Corn is both a whole grain and a vegetable, albeit a “starchy” one. Sweet and delicious, it’s also a popular dietary staple in many parts of the world, including the U.S. It’s also used in many dog foods as both an inexpensive filler and a source of protein, fiber, carbohydrates and vitamins.
Corn is a tasty treat for your dog, but remember to never allow her to eat the cob. It’s not digestible and can make her very sick.
But is corn a good vegetable to feed your dog? According to the American Kennel Club, giving your dog a little corn once in a while is fine. Just make sure you remove it from the cob first. Dogs cannot safely eat corn cobs; they can’t digest them and they can become lodged in the intestines causing a bowel obstruction, which can lead to death. Because It’s quite high in calories (177 calories per cup), corn also isn’t the best vegetable to give to an overweight dog. You can, however, give him air-popped popcorn ( with no butter or salt), which contains just 31 calories per cup.
Green beans are a great source of vitamins, minerals and other nutrients, including vitamins A, C and K, thiamine, riboflavin, folic acid and more. They also contain small amounts of Omega-3 and Omega 6 fatty acids, which are important to the health of nearly every part of your dog’s body, including his heart, liver, reproductive organs, joints and skin.
That said, green beans aren’t just nutritional powerhouses. They are also very low in calories, tasty and easy to digest when cooked. One word of caution, however: Like all legumes, green beans contain a kind of protein called lectin, which can cause gastrointestinal upset, nausea and vomiting when eaten in large amounts. Cooking quickly destroys these proteins, however. So if your dog has a sensitive stomach, feed him cooked fresh green beans or canned, unsalted green beans instead of raw.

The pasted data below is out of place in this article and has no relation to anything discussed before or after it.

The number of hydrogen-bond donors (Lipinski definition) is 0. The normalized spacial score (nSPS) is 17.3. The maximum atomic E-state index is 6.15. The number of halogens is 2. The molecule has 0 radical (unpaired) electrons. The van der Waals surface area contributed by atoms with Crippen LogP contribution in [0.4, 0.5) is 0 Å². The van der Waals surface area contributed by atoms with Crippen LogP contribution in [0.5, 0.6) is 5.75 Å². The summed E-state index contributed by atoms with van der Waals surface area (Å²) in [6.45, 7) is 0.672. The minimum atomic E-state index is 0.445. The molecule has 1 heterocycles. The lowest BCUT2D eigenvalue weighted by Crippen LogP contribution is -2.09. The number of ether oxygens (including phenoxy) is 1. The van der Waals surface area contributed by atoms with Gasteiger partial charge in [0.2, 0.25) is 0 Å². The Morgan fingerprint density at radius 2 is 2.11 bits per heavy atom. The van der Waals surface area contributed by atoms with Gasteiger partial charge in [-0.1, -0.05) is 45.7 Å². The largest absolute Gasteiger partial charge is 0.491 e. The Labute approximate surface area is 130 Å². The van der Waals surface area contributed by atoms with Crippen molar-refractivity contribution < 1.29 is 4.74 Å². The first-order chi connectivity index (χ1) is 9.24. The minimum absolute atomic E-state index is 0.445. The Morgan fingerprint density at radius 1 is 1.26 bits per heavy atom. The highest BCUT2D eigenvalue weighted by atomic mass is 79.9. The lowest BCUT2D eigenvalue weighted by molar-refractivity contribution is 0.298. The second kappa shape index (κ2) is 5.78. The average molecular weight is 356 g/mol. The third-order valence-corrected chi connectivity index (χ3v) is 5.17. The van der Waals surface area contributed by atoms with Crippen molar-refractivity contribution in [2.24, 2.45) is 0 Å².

Kale is a so-called superfood that has gained enormous popularity in recent years. In addition to containing large amounts of vitamin A, C and K and a host of minerals, it is loaded with antioxidants that have been shown to promote heart health and even lower cancer risk. It is also very low in calories: one cup of raw kale contains just 33 calories and virtually no fat.
Kale is one of the most nutrient-dense vegetables on the planet, but it contains a compound that can be harmful to dogs.
But as healthy and nutritious as kale is for humans, it is not a good vegetable to feed your dog. The reason: According to Mara Ratnofsky, DVM of Angell Animal Medical Center in Boston, kale contains high amounts of calcium oxalate, which can cause kidney and bladder stones in dogs.